Overcoming indigenous disadvantage - key indicators
Steering Committee for the Review of Government Service Provision
E-Publications; E-Books; PublicationNT
The OID report measures the wellbeing of Aboriginal and Torres Strait Islander Australians, and Aboriginal and Torres Strait Islander Australians have been actively involved in the development and production of the report. Section 1.1 describes the origins of the report, and section 1.2 describes its key objectives. Section 1.3 provides contextual information on the Aboriginal and Torres Strait Islander population. Section 1.4 includes a brief historical narrative to help put the information in the report into context. Section 1.5 summarises some recent developments in government policy that have influenced the report and section 1.6 provides further information on the Steering Committee and the OID Working Group that advises it.
"These reports generally uses the term ‘Aboriginal and Torres Strait Islander Australians’ to describe Australia’s first peoples and ‘non-Indigenous Australians’ to refer to Australians of other backgrounds, except where quoting other sources." Aboriginal and Torres Strait Islander people should be aware that this publication may contain images of deceased people.
Preliminaries -- Overview chapter -- Introduction -- The framework -- Key themes and interpretation -- COAG targets and headline indicators -- Governance, leadership and culture -- Early child development -- Education and training -- Healthy lives -- Economic participation -- Home environment -- Safe and supportive communities -- Outcomes for Torres Strait Islander people -- Measuring factors that improve outcomes -- Appendices.
Aboriginal Australians -- Ecoomic conditions; Aboriginal Australians -- Social conditions; Public welfare administration -- Australia; Aboriginal Australians -- Services for; Closing the Gap of Indigenous Disadvantage (Australia)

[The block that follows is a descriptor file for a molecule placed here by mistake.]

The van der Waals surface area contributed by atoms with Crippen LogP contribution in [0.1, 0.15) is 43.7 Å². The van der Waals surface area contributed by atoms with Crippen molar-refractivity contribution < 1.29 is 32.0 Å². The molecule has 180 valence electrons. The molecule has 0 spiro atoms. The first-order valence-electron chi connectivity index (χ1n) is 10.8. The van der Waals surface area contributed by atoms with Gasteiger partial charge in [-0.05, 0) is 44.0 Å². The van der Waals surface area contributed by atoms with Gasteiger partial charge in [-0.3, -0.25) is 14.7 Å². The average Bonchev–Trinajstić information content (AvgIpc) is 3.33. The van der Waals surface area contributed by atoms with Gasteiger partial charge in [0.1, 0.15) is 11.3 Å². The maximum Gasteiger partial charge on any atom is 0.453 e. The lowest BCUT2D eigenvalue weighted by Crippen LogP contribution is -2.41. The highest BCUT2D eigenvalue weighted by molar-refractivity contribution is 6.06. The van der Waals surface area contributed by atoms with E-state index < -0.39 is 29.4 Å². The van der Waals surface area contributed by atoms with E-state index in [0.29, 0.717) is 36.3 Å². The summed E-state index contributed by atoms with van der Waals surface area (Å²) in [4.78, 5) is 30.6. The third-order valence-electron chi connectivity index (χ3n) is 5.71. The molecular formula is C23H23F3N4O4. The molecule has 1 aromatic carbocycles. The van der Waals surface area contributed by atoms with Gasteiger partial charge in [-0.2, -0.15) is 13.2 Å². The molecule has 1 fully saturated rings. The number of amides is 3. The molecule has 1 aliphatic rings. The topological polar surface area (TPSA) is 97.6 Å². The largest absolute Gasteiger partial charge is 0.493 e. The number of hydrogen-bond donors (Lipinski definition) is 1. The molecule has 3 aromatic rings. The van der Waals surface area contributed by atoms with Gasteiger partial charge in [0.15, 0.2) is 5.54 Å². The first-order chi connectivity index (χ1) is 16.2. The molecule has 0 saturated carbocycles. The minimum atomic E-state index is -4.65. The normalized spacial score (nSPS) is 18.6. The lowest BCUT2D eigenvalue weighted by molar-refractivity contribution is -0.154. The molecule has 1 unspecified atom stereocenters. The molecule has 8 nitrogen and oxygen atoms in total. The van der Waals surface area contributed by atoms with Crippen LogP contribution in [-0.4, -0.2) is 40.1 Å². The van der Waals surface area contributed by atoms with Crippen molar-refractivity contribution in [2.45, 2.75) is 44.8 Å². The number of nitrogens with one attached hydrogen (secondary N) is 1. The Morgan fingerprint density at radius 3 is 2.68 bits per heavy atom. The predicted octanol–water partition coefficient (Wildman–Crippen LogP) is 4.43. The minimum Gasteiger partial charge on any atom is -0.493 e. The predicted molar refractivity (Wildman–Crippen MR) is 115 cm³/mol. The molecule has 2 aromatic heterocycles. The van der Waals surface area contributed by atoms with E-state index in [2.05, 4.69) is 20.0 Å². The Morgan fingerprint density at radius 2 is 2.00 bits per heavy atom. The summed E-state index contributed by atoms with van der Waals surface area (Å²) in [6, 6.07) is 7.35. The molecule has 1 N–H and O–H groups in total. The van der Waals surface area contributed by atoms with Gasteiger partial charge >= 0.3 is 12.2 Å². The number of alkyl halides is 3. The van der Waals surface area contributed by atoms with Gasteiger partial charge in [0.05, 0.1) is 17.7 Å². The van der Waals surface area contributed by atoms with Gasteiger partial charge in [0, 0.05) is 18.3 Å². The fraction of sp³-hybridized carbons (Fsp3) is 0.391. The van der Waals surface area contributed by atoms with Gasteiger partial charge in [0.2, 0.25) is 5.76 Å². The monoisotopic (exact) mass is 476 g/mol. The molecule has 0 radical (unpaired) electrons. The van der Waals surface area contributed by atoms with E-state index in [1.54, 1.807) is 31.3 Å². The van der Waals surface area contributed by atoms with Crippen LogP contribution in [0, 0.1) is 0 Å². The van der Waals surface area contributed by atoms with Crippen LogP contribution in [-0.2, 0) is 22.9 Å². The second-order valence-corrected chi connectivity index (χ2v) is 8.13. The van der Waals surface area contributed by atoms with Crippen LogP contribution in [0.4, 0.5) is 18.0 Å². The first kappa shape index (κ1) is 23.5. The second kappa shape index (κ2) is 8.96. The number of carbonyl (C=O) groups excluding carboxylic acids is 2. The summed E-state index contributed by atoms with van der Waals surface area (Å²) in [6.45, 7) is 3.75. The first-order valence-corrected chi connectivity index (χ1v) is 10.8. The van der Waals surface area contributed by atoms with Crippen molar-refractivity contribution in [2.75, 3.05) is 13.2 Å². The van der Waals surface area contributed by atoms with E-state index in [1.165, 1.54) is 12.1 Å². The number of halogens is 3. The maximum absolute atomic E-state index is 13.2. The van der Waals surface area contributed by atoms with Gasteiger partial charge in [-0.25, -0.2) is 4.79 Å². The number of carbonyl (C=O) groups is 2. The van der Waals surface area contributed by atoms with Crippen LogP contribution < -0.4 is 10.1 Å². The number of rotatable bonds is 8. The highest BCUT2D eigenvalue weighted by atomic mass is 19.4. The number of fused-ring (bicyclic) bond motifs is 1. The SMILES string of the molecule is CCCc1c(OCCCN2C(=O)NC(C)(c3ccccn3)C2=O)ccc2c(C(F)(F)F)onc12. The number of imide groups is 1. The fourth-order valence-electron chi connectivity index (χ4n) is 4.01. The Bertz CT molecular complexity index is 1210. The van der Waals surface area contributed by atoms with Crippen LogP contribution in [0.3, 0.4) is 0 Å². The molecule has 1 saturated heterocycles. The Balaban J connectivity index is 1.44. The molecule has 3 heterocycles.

Australia. Productivity Commission for the Steering Committee for the Review of Government Service Provision
5 volumes (various pagings) : charts, colour map ; 30 cm.
9781740375917 (Print); 9781740375900 (PDF)
1448-9805 (Print); 2206-9704 (Online)
https://hdl.handle.net/10070/445153; https://hdl.handle.net/10070/445154; https://hdl.handle.net/10070/445156; https://hdl.handle.net/10070/445151
ECONOMIC PARTICIPATION 9.31 Income management was introduced into several Northern Territory Aboriginal communities in 2007 as part of the Northern Territory Emergency Response (NTER). It has since been introduced in varying forms (both voluntary and involuntary) in other locations: 2008four Aboriginal communities in Cape York as part of the Cape York Welfare Reform trial 2008selected communities in WA as part of a child protection initiative (Income management in WA) 2010extended across the entire NT as part of New Income Management. The Australian Government made changes to income management to make it compatible with the Racial Discrimination Act 2012extended to five communities around Australia under a new Place Based Income Management model 2012-2013introduced into the APY Lands in South Australia and then Laverton and the Ngaanyatjarra Lands (including Kiwirrkurra) in Western Australia 2014introduced into the Ceduna region in South Australia 2016introduced into the far north Queensland community of Doomadgee (Australian Government 2016; DSS 2016). While income management is available for non-Indigenous Australians, it is largely provided to Aboriginal and Torres Strait Islander Australians (nationally, 79 per cent are Aboriginal and Torres Strait Islander Australians). As at 25 March 2016 there were 26 508 income support recipients on income management across all locations with 80 per cent (21 190) of participants in the NT (Australian Government 2016). Buckmeister and Ey (2012) found there were substantial difficulties in evaluating the effectiveness of income management, that there had been few studies evaluating its effectiveness and that it was difficult to separate the effects of income management from other factors and policy interventions. Bray et al. (2014) evaluated income management in the NT and concluded that while income management may benefit some individuals there was little evidence that it had achieved the intended outcomes of promoting independence and building skills, changing long-term behaviour or had impacts at the community level. Additional data and further evaluation and research are needed to determine the benefits of income management both generally and in its various forms (also Australian Government 2015). Personal cash income In 2014-15, government pensions and allowances (46.9 per cent) were the main source of personal cash income for Aboriginal and Torres Strait Islander Australians aged 1864 years, followed by employee income (43.0 per cent) (figure 9.4.1).
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